Meth produces effects that can last for up to 24 hours. Meth remains in the brain longer, which can cause longer-lasting effects. Even when the initial rush wears off, other symptoms such as paranoia may continue. Meth also causes a greater concentration of dopamine in the brain than cocaine. Over time, this can be toxic and have long-lasting effects on emotion and memory.

Origins And Appearance

Cocaine is originally derived from the leaves of the coca plant, which is native to South America. Crack cocaine, or the crystallized rock form of coke, is produced by processing the powdered form of cocaine with baking soda or ammonia. This creates a mineral-like substance with an off-white tint that can be heated and smoked.

Meth, on the other hand, is entirely man-made. It has a similar chemical makeup to amphetamines, which are sometimes used to treat attention-deficit hyperactivity disorder (ADHD) and narcolepsy. Unlike crack, the crystallized form of meth is clear and may resemble a shard of glass.

Drug Metabolism

Meth not only has longer-lasting effects than cocaine; it also remains in the body longer. Cocaine and meth are broken down by the body in different, resulting in different half-lives. A drug’s half-life refers to the amount of time it takes for 50 percent of the drug’s concentration to leave the body. Cocaine has a half-life of one hour. Meth has a half-life of 12 hours.

Long-Term Effects

Both methamphetamine and cocaine are dangerous for short and long-term use. While they have some similar effects in the short-term, chronic abuse can lead to serious and distinct long-term effects. One example is its effects on behavior. In large doses, cocaine is known to cause violent or erratic behavior. Long-term meth use, however, is more closely linked to aggression and violence.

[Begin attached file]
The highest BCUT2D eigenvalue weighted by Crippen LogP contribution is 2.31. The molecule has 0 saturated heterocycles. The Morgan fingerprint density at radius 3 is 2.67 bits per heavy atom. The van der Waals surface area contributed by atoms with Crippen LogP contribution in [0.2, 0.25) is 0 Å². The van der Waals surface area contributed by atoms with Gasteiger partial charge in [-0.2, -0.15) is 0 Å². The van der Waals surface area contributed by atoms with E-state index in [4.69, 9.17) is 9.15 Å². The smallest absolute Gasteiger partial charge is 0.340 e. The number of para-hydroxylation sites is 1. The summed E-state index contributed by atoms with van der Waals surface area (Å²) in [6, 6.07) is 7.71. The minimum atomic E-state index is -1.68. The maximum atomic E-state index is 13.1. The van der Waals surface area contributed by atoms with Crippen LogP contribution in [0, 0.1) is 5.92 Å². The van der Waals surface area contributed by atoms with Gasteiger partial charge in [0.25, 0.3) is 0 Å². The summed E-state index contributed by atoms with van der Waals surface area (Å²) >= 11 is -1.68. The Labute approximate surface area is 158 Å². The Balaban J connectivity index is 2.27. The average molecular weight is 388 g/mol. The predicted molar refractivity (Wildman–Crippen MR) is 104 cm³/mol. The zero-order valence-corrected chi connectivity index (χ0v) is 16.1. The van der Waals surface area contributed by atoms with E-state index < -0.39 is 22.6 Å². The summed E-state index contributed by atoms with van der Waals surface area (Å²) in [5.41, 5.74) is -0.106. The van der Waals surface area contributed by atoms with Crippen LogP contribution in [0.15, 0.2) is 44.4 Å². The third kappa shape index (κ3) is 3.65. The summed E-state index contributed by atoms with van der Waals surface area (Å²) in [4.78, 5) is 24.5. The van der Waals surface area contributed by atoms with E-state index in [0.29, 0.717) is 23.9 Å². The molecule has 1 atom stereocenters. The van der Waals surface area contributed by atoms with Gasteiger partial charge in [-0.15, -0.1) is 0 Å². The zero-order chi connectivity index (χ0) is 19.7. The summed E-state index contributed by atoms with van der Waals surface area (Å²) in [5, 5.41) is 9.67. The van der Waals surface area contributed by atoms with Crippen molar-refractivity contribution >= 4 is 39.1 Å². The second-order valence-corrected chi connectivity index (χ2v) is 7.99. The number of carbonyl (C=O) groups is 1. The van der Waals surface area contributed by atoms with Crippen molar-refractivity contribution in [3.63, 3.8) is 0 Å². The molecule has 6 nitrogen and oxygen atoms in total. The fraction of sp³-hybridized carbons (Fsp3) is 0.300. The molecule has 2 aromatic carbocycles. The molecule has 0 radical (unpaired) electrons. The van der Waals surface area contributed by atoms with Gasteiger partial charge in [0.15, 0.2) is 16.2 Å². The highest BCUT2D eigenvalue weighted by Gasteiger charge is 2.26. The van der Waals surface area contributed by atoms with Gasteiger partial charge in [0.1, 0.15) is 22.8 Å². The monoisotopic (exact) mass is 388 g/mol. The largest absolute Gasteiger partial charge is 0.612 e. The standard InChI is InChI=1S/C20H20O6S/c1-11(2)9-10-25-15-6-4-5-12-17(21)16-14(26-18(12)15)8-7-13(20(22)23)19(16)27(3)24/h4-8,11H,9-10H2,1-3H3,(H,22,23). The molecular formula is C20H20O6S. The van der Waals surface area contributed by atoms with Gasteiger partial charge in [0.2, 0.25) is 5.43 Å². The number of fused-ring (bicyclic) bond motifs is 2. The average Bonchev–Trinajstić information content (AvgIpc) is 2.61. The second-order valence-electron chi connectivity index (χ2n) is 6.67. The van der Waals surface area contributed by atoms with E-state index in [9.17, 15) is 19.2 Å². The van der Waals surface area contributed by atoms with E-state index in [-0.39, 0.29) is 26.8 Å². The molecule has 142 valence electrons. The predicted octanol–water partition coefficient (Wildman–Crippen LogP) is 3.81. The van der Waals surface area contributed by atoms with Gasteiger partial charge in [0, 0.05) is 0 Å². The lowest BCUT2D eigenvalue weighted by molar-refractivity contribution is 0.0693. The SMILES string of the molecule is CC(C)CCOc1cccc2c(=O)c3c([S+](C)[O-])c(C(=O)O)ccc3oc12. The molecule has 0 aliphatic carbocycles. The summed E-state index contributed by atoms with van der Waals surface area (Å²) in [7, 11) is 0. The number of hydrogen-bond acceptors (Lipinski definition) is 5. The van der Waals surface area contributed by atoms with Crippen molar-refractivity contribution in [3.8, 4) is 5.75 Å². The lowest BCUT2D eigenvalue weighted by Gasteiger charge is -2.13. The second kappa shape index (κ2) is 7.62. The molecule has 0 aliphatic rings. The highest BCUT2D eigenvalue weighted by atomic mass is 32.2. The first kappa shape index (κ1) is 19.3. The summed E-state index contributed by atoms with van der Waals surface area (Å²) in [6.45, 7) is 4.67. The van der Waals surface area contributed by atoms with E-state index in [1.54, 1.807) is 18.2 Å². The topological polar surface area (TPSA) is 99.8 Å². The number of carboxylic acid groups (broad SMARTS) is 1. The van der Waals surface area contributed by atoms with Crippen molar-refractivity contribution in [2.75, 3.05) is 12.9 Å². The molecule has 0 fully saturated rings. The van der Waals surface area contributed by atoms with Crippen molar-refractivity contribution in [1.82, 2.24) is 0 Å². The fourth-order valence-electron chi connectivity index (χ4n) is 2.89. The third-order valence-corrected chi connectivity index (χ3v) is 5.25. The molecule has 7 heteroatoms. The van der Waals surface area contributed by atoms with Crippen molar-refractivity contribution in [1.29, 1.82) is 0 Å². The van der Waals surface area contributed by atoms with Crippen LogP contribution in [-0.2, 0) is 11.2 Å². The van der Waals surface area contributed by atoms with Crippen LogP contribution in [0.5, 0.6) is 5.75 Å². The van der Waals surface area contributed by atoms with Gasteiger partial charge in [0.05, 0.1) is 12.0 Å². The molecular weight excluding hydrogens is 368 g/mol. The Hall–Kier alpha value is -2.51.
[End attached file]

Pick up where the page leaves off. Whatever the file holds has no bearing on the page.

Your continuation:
Chronic meth use can also cause brain damage, including problems with memory and other cognitive functions. In some cases this damage may be irreversible. Additional effects specific to long-term meth use include ‘meth mouth’ (deterioration of the teeth and gums) and sores on the body, face, and mouth.

Long-term use of cocaine is also dangerous.

The most common symptoms and consequences tied to chronic abuse include:

  • extreme irritability
  • heart attack
  • movement disorders, such as Parkinson’s disease (after years of abuse)
  • infertility or reproductive damage
  • stroke

Both drugs can also lead to symptoms of psychosis, causing a person to lose touch with reality. The most common symptoms include auditory or visual hallucinations, delusions, and severe paranoia.

Addiction to these substances is a serious concern and can lead to frightening consequences. Treatment for meth and cocaine addiction may be able to help a person overcome their problem and continue on a path of recovery.

Treatment For Meth And Cocaine Addiction

Treating cocaine and meth addiction can be a difficult process, but recovery is possible.

The first step for those addicted to meth or cocaine is to undergo detox, the process of removing a drug from your system. Cocaine and meth can each cause distressing symptoms during this time, known as withdrawal symptoms.

The safest and most effective method to withdraw from a drug is to enter a medical detox program. Medical detox programs offer 24/7 supervision under the care of medical specialists who are trained to monitor and help ease symptoms of substance withdrawal.

Treatment within a residential rehabilitation program is also commonly recommended following detox to help patients overcome their addiction. Rehab programs provide a safe and structured environment for people in the early stages of recovery to continue healing and learn how to manage their drug cravings. These programs often offer treatments such as cognitive behavioral therapy (CBT) and group therapy, which can be effective in treating meth and cocaine abuse.

For more information about meth and cocaine treatment options, contact one of our treatment specialists today.

National Institute on Drug Abuse - DrugFacts: Methamphetamine, DrugFacts: Cocaine, How is methamphetamine different from other stimulants, such as cocaine?

NCBI Bookshelf: Substance Abuse and Mental Health Services Administration - Treatment for Improvement Protocol (Chp. 2)